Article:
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Is It Time To Re-assess Our Thinking About Cheaper Brand Petrol?


If you’ve been avoiding “off-brand” petrol stations because you’re afraid of what their cheaper product might do to your car, maybe it’s time to re-assess your thinking.

In Australia, most petrol stations offer a range of fuel types (E10, 91, 95, 98). These labels are what’s called the Research Octane Number (RON). The RON is really just a fancy way of indicating how well the fuel will resist burning too early inside your engine. This pre-burn can destroy engine internals, cause misfires, idling, clogging up of fuel injectors and be less fuel efficient. The higher the number the better the fuel may perform. Retailers must meet a minimum standard of petrol quality (RON 91) set out in the National Fuel Quality Standards.

What a lot of people don’t realise is that the petrol that you buy at the cheaper stations and the petrol that you buy at the premium stations, actually comes from the same refinery. In these refineries they mix additives (government mandated) in order to clean a car’s engine and reduce emissions. Then, when the fuel is distributed to the different petrol companies, they put their own additive packages in to their fuel. The key difference between the cheaper and the major petrol stations in Australia is that the major brands put their own “secret” combination of additives in their fuel which they say provides an even better level of cleaning, performance and protection for your engine.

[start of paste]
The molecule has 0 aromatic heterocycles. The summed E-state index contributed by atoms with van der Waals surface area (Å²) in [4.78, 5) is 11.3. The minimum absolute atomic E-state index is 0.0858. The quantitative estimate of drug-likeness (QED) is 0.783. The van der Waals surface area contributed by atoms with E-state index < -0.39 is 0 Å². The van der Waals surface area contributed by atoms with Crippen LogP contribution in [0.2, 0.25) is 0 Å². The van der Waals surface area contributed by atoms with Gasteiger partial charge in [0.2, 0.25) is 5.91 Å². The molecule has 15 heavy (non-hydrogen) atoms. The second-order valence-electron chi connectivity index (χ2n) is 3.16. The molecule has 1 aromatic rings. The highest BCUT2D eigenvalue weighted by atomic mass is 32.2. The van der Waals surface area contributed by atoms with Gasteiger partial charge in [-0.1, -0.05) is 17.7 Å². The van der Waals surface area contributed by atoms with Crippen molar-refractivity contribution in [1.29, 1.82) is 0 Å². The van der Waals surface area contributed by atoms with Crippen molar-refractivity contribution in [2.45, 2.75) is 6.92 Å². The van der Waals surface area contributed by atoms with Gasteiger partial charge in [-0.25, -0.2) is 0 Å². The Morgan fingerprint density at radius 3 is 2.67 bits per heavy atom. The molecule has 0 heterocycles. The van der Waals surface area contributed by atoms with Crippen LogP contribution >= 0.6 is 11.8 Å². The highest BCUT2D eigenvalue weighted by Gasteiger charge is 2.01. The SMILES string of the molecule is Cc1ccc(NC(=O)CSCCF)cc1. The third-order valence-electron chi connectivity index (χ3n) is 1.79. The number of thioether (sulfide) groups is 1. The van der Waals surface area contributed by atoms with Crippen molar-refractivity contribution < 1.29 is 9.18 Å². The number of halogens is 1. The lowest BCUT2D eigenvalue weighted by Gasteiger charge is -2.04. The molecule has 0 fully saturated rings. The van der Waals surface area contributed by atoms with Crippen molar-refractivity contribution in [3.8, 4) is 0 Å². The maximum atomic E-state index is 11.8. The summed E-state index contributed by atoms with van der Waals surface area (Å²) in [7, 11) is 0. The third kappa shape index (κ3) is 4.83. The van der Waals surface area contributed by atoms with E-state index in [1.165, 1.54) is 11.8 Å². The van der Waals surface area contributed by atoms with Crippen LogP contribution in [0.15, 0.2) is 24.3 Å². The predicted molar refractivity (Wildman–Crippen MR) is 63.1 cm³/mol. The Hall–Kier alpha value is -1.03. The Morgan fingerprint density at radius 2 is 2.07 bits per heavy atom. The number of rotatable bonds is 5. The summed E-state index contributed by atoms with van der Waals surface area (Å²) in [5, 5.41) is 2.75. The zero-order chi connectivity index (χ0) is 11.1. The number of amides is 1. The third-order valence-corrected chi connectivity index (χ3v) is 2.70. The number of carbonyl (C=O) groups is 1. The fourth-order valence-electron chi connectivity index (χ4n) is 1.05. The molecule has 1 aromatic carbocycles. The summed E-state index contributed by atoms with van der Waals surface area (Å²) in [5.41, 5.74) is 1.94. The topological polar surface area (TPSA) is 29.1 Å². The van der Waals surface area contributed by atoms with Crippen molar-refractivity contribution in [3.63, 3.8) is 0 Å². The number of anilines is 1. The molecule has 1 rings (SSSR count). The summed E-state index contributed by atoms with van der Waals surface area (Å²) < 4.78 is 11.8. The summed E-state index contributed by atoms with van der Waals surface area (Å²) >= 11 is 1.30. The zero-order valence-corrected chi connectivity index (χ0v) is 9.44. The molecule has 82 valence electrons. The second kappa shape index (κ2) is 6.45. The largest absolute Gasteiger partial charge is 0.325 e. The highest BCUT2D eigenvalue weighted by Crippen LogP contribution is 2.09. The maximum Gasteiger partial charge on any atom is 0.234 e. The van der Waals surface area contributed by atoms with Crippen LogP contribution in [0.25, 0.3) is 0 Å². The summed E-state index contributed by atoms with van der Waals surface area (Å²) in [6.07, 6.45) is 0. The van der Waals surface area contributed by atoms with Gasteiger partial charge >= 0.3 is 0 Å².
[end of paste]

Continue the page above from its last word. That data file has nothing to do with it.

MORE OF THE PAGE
Twenty years, only premium fuels had these extra additives in it. Back then, it was beneficial to occasionally buy a tank of higher quality fuel to “clean” the engine. This may be where some of these cheap fuel misconceptions may have sprouted from.

Fuels sold at the discount stations will not hurt your car. In fact, most drivers, won’t notice any drop in performance between different brands of fuel between the major chains and the discount stores. A blind study in the US (The Auto Club) on three samples of fuel from major and independent stations tested emissions, fuel economy and performance and they could not tell the difference in brand. This was confirmed in a study by engineers at Toyota who studied the effects of different brands of fuel on their engines. After 10,000 miles of running them on different brands of fuel to see if there is a difference, they were tested, and the engineers could not determine the difference in fuel brand usage.

What is true though is that a higher-octane rating fuel in a NEW car can deliver better fuel consumption and engine performance, and some of the additional additives in the premium fuels also help to keep components cleaner and better lubricated. These will all help your engine run more smoothly and last longer. But the jury is still out on the cost vs benefit.

In older cars however, there may be no difference in performance or efficiency.

So there you have it: While cheaper fuel is not bad for your car the difference with the more premium brands is that they can improve economy and give you more mileage for your money (but at a higher cost).

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